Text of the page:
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The Wests Tigers may be less than 20 years old, but the intense rivalry between the Rabbitohs and the joint-venture stretches right back to the dawn of Rugby League in Australia in 1908 – a time when the Wests Tigers were in fact two Foundation Clubs in the form of Wests and Balmain.

But whether united as the Wests Tigers, or standing alone as Western Suburbs Magpies and the Balmain Tigers, the shared history between the Clubs has produced some famous and infamous moments that have been etched deep into Rugby League folklore.


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The Balmain No-Show (1909)

After securing the competitions first Premiership in 1908, defeating Eastern Suburbs in the Grand Final, Souths looked to make it two in a row the following year, only this time, against Balmain. Little did the NSWRL know at the time, their decision to schedule the 1909 decider as a curtain-raiser to a Kangaroos vs Wallabies fixture would etch that years Premiership result into Rugby League folklore forever.

In protest of the scheduling, Balmain forfeited the match, leaving the Rabbitohs in the bizarre position of having to take the field with no opposition with which to play. At 2pm, in front of 4000 people, Souths kicked off to nobody and were declared the 1909 Premiers.

The Record Score (1910)

It’s a record that stands to this day, some 105 years after being set. On the 23 July 1910, Souths would smash the other half of the Wests Tigers partnership, Western Suburbs,  by a Club record 67-0, with 12 players scoring points. By today’s scoring system, the final score would have read 84-0.

Arthur Conlin top-scored with 10 points to his name (two tries and two goals), but Arthur McCabe and ‘Son’ Fry would grab a hat-trick of tries. The great Howard Hallet would also bag himself a double in the 17 try romp.

The One That Got Away (1969)

The Rabbitohs went into the 1969 Grand Final as hot-favourites, but when the final whistle blew after 80 minutes of play, South Sydney were on the wrong end of an 11-2 score-line with only an Eric Simms penalty goal to console them.

Much was made of the Tigers’ tactics in the game’s aftermath, with many accusing the Balmain side of feigning injury during the match to slow down a Rabbitohs side that relished quick play.

Balmain half and British import, Dave Bolton, was a member of the victorious Balmain side that day. When asked years later about the laying down tactics for the documentary That’s Rugby League, Bolton came clean, laying the blame on then-Balmain Coach, Leo Nosworthy.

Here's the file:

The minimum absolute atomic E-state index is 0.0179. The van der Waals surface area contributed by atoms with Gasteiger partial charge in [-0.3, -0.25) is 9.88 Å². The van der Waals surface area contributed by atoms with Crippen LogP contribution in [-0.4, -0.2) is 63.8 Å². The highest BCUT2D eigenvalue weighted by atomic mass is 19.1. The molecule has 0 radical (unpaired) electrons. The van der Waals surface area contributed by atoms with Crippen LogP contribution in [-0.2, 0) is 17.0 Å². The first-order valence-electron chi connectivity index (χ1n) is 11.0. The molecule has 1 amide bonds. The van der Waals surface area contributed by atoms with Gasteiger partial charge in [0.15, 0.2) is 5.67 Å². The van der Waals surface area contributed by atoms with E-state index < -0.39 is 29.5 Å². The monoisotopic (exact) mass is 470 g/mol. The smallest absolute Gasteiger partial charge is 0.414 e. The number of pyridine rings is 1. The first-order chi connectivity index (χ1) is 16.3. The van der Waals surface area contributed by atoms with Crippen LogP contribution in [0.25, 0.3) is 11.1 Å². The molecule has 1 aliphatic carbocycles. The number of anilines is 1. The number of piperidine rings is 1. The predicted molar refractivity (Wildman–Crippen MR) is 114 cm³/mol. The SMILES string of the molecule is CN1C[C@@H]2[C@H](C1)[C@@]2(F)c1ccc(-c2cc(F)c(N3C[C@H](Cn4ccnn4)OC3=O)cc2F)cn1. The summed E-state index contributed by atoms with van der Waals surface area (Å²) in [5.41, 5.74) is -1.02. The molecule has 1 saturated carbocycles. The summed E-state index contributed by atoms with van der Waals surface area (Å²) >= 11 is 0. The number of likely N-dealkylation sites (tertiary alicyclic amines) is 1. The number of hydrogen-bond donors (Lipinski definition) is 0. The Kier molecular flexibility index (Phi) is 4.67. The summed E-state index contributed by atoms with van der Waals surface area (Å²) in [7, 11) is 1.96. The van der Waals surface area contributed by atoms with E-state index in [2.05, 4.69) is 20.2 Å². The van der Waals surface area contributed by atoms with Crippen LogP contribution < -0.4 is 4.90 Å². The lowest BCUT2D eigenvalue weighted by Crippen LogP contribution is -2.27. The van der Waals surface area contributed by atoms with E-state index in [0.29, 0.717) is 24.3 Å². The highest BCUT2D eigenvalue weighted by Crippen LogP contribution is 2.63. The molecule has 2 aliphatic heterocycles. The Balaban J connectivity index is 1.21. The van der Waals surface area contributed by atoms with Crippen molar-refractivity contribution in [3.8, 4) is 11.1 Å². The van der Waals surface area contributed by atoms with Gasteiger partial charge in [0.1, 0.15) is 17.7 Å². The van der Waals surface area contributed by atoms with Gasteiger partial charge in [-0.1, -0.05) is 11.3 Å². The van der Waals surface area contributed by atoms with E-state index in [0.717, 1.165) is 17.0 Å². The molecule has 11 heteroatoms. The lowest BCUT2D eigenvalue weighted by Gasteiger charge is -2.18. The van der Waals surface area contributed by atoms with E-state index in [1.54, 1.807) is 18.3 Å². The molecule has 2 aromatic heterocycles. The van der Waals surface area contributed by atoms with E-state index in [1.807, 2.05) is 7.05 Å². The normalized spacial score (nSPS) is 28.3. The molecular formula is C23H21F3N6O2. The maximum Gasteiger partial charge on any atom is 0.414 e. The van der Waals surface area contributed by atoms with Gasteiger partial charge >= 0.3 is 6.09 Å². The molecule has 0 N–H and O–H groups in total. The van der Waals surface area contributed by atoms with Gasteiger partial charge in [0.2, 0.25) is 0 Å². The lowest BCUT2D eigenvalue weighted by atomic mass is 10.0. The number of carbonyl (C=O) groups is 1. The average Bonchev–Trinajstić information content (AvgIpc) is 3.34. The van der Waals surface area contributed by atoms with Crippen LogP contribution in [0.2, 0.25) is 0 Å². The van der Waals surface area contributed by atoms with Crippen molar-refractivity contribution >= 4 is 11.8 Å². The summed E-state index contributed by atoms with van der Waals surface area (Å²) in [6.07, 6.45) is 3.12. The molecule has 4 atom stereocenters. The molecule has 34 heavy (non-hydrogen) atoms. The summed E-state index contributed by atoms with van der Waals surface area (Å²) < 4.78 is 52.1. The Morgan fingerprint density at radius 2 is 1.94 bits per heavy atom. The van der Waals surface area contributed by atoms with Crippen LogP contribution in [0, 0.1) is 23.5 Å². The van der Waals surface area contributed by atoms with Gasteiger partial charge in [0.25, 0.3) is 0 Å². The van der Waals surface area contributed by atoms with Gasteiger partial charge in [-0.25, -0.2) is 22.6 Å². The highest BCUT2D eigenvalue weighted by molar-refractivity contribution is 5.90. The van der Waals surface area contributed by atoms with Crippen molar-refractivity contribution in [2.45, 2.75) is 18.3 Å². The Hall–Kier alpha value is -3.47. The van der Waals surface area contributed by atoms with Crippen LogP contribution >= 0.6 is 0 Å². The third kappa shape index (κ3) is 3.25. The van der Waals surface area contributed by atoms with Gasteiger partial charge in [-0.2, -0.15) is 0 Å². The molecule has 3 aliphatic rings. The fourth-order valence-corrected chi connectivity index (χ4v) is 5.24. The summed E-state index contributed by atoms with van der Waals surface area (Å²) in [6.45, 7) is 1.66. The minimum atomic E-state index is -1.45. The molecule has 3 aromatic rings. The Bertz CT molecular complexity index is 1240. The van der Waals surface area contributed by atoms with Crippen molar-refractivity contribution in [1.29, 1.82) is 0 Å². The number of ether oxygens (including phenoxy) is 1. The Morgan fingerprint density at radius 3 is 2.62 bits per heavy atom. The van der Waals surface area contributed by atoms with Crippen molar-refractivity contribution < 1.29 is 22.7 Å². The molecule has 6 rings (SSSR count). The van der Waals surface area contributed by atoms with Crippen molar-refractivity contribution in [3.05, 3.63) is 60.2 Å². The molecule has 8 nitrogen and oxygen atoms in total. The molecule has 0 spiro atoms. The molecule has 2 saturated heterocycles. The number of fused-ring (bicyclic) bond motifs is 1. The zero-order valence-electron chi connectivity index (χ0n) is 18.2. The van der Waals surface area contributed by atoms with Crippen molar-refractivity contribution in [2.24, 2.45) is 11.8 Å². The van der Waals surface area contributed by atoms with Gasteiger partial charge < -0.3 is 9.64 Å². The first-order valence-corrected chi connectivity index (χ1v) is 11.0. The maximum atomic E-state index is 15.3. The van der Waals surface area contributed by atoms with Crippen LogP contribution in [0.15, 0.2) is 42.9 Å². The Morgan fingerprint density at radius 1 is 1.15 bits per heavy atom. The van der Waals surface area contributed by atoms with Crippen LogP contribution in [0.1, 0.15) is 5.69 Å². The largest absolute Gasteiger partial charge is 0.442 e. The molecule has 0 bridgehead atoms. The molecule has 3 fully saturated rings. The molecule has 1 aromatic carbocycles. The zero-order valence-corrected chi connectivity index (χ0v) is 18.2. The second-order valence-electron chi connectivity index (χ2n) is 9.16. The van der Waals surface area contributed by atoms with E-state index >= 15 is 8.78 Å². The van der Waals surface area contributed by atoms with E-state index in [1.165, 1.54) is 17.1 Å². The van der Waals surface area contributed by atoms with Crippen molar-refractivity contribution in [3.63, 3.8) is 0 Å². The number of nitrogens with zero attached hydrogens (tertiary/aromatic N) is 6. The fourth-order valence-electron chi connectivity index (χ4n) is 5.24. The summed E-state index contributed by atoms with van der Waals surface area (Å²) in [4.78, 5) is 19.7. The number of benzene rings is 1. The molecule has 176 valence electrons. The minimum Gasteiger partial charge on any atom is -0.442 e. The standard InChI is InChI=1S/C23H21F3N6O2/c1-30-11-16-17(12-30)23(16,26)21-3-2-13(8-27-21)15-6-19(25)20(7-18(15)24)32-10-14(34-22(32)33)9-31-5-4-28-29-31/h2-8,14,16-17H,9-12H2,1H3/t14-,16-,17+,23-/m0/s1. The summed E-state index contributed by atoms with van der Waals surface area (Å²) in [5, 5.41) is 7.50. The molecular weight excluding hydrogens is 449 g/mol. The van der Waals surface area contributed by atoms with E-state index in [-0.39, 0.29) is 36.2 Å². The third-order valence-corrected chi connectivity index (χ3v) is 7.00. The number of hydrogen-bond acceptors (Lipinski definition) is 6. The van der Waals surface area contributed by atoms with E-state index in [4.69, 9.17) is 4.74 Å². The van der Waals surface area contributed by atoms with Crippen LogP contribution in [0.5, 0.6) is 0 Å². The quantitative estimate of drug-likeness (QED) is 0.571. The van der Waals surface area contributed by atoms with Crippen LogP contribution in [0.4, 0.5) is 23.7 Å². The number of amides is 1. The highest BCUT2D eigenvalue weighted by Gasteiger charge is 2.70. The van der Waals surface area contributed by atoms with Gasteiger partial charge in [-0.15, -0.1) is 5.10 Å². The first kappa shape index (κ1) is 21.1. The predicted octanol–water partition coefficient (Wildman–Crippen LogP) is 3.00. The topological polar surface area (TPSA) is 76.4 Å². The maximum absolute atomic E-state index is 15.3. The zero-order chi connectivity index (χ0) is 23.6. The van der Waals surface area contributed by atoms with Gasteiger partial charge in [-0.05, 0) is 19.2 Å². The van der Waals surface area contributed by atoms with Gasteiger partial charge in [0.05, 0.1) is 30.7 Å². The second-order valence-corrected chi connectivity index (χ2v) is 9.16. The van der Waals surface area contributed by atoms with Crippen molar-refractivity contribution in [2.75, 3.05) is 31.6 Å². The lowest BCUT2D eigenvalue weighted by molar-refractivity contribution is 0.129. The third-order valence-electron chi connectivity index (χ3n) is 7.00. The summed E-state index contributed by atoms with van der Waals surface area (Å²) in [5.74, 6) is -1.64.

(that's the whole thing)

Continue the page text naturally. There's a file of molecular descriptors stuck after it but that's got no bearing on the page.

“Yes we did we laid down and it was a pre-conceived plan,” remembered Bolton.

“We had to slow them down – stop-start, stop-start and that is exactly what South Sydney didn’t want and we put it on.”

But for Souths winger, Brian James, who was playing his final game that afternoon in 69, the story was very different.

“The real story was that South Sydney had a disjointed preparation for that game,” said James.

“It was wet during the week – we in fact trained in the park out there among the palm trees (at Redfern).

“I felt that if we had played Balmain 10 times we would have beaten them nine times, but this time it was their day.

“Our game-plan wasn’t varied, we went on with the one idea and we maintained it the whole game, weren’t flexible and they just beat us.”

The Field Goal (2009)

The setting couldn’t have been more perfect at the Sydney Cricket Ground on Sunday 17 May 2009 for what would be a defining moment in the career of Club legend, Nathan Merritt.

Better-known for his ability to find the try-line – with a Club record 146 tries – it would be Merritt’s boot that would prove the vital difference against the Tigers on that day by kicking the winning field-goal – the only one of his career.

After a torrid 79 minutes of play that saw both the Wests Tigers and the Rabbitohs locked at 22 apiece, Souths went on the attack deep in the Tigers’ half. With the clock reading less than a minute to go, the Rabbitohs took their chance by snapping a field-goal that was deflected, earning themselves a repeat-set with 20 seconds left. The ball would swing wide to Merritt as the gold, black and white’s edged ever closer.

But Merritt would calmly slot the goal from wide out in front of the heaving crowd of just under 30,000 to etch his name into Rabbitohs folklore.


Reciprocal Rights

While Friday night’s clash is a Tigers home game, as part of a joint agreement, Rabbitohs Ticketed Members have access to Friday nights clash and have access to the following areas:
Reserved Diamond/Gold/Silver Members will access via Gate C/D with General Admission Seating available on Level 4 East.

General Admission/Burrow/3Game/Regional Members will access via Gate B with General Admission Seating available on Level 1 in Aisles 101 to 103. The Burrow will be located in the Rabbitohs Fans GA area.

Acknowledgement of Country

South Sydney Rabbitohs respect and honour the Traditional Custodians of the land and pay our respects to their Elders past, present and future. We acknowledge the stories, traditions and living cultures of Aboriginal and Torres Strait Islander peoples on the lands we meet, gather and play on.

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